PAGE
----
U.S. Pharmacist Weekly News
U.S. Pharmacist PTA
February 1, 2018

Drug Labels Offer Little Guidance on Dosing for Obese
Pediatric Patients

A significant percentage of pediatric patients are obese, which affects how medications are absorbed and processed. Yet according to a new survey, drug labels seldom offer any advice on how weight issues affect dosages in children and adolescents. Here are more details.

Burdensome Preauthorization Process Limits Prescriptions for PCSK9 Inhibitors for Hypercholesterolemia
While a new class of drugs has been approved for patients with familial hypercholesterolemia, as well as those whose high cholesterol has been unsuccessfully treated by other medications, relatively few prescriptions actually get filled. A new study explains why: burdensome prior-authorization requirements. Find out how much more clinicians have to do to prescribe PCSK9 inhibitors than other pricey drugs.

Length of Usage, not Dosage, Appears to Have Greatest Effect on Postsurgical Opioid Misuse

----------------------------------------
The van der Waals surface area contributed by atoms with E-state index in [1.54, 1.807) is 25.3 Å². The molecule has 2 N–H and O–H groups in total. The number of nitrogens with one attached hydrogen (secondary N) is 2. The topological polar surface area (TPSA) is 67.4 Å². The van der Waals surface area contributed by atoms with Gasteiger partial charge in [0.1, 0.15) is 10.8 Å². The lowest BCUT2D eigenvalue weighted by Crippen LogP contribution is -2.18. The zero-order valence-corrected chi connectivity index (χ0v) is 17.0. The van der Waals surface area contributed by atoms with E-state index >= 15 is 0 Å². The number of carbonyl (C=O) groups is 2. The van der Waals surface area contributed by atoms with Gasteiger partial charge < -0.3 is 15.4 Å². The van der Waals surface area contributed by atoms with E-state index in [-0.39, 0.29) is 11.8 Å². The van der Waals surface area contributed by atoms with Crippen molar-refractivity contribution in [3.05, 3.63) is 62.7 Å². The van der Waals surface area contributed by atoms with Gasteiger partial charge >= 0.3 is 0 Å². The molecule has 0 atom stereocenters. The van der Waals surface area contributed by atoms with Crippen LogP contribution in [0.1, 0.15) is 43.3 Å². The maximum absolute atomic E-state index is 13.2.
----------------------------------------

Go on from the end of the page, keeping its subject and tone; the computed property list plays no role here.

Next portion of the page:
Compared with bupropion monotherapy, augmentation with aripiprazole resulted in a statistically significant but only modestly increased likelihood of remission during the 12 weeks of treatment compared. What type of adverse effects occurred?

Use of Folic Acid, Multivitamins by Expectant Mothers Appears to Lower Autism Risk in Offspring
A new study suggests a possible way to reduce the risk of autism spectrum disorder. The observational study found that women who used folic acid and multivitamins before and during pregnancy had a lower risk of giving birth to children who developed the condition. Authors caution, however, that their findings need further proof. Here are the details.

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